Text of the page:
Unfortunately those with a mission or a cause choose not to explore the true definitions and present thier case in the context of a fields established definitions. (such as scientific theory) This in turn causes such religious theories as ID to be argued as scientific theories. The two are incompatable.

The field of science is not intent on disproving God as one author suggested. The field of science is intent on understanding our natural environment. Even Einstein believed in a God and was not shy about saying so. This does not mean that the desire to test, theorize, and understand our natural world was forbidden because of a higher being.

Unfortunatly too often logic and reason are in conflict with those who propose religious beliefs. And to force those beliefs onto others is what many are fighting.

I believe in God and that God has had a hand in designing this great universe. I however, also believe in scientific discovery and the theory of evolution. Why is it that people cannot understand that evolution does not say there is no God? Evolution only seeks to answer questions about how we came to be who we are today. Each new scientific discovery does not disprove God. In fact I think it only strengthens the existence of some higher being. The bueaty of how things work and believing that a higher being was somehow involved is not in conflict. However to teach a specific way in which a higher being is involved is wrong.

If we could stop arguing about these issues we could focus on things of more importance such as resources and better teaching for our nations poor.

Following up on what Alisa said regarding carefully chosing words and understanding the language each of us uses, it is amusing to me that I find a lot of the comments on here reminiscent of President Bush continually linking Iraq and 9/11. There was no link, we all know it, he's admitted it; and yet in his speeches he continues to meld the two together to create the desired reaction.
When people say that ID is Biblically based, and how would Christians like it if their children heard about the Buddhist concept of Creator, etc., etc., they either negligently or willfully confuse ID and Biblical Christianity. ID does not say the world is young, or that evolution from lower to higher forms has not happened.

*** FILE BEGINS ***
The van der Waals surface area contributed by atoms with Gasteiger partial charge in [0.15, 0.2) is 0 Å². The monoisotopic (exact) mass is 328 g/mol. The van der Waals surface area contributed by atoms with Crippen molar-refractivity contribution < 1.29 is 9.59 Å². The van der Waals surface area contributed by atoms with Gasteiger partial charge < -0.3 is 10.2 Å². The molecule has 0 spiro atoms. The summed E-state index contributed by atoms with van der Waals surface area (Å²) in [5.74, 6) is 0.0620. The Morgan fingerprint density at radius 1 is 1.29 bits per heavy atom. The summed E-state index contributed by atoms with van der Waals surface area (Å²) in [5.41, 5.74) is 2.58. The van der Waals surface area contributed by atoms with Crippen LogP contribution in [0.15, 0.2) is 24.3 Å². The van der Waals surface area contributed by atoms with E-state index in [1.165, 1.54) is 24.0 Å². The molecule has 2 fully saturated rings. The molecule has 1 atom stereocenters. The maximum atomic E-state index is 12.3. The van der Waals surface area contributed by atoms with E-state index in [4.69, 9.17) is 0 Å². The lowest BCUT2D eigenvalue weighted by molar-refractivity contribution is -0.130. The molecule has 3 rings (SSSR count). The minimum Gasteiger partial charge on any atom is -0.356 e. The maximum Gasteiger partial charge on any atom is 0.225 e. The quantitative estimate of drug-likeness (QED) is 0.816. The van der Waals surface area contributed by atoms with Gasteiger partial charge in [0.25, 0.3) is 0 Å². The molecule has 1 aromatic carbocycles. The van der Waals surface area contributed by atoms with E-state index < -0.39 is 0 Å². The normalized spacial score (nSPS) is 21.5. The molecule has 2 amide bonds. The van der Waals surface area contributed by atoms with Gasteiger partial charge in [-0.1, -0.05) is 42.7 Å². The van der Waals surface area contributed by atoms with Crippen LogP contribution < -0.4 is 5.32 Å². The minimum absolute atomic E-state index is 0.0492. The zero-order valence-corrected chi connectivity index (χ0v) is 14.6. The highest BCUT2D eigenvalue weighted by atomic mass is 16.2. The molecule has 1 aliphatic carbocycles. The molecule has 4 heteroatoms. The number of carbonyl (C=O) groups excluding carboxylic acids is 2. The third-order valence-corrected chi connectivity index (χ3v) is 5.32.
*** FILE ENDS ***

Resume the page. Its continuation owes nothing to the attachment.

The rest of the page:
Biblical Christianity says that man was created pretty quickly after the world was formed, and that nothing died before the fall, (i.e., original sin). Evolution and Biblical Christianity are deadly enemies, and that's why the people who work in Creation Science focus their energy on trying to prove the grand canyon was formed quickly and all the rest.
There is nothing about ID that speaks of sin, redemption, a savior, or anything that is central to B. Christianity. It also does not speak to reincarnation, or karma, or the Torah or the Quran or anything else.

When I see people that claim to be knowledgable on the subject of ID use B. Christianity as a derogatory synonym, I'd like to give them all a one-way bus ticket to Crawford, Texas.

Scientists are continually discovering aspects of our universe for which they have no answer. Evolution as a theory still does not answer some of the most basic questions of the creation of the universe and humankind. To say that there is simply no other anwser besides evolutionary or scientific theory is absurd. As I look at the standards for science CSAP in Colorado, standard 1 asks students to "hypothesize, problem solve, attempt to explain". Seems to me that having two or three "theories" might engage their brains a little and expand their background knowledge of "politics" in public education.

One of my biggest passions in teaching my students and my own children is to think. Critical thinking takes time and comparison. If we take away theories that we don't agree with because of fear, what have we gained/lost? When I taught at a Christian school, I carefully introduced evolution so the children could compare it with creationism. Why can't students in a public school have equal opportunity to compare theories?

I love that a principal from my home state supports critical thinking!

As far as being able to prove that God exists, I have plenty of proof. My children survived the shootings at Columbine High School. I can tell you eye witness accounts of how God was there.

Let's promote teaching children to look at a variety of materials and come to conclusions themselves. I can't wait to see what new things they will discover!

In reading through this lengthy chain of opinions on an emotional, polarizing topic, I have noticed that several times the issue of "science teachers" doing an inadequate job of teaching the basics of "science" has been cited as a main mitigating factor explaining the general public ignorance that prevails regarding this subject. If only the teachers did a better job teaching the "basics" of scientific method, the theory goes, we would no longer suffer through the endless debates and confusion, and would arrive at a more monolithic point of view that is, or course, in harmony with "settled" evolutionary theory.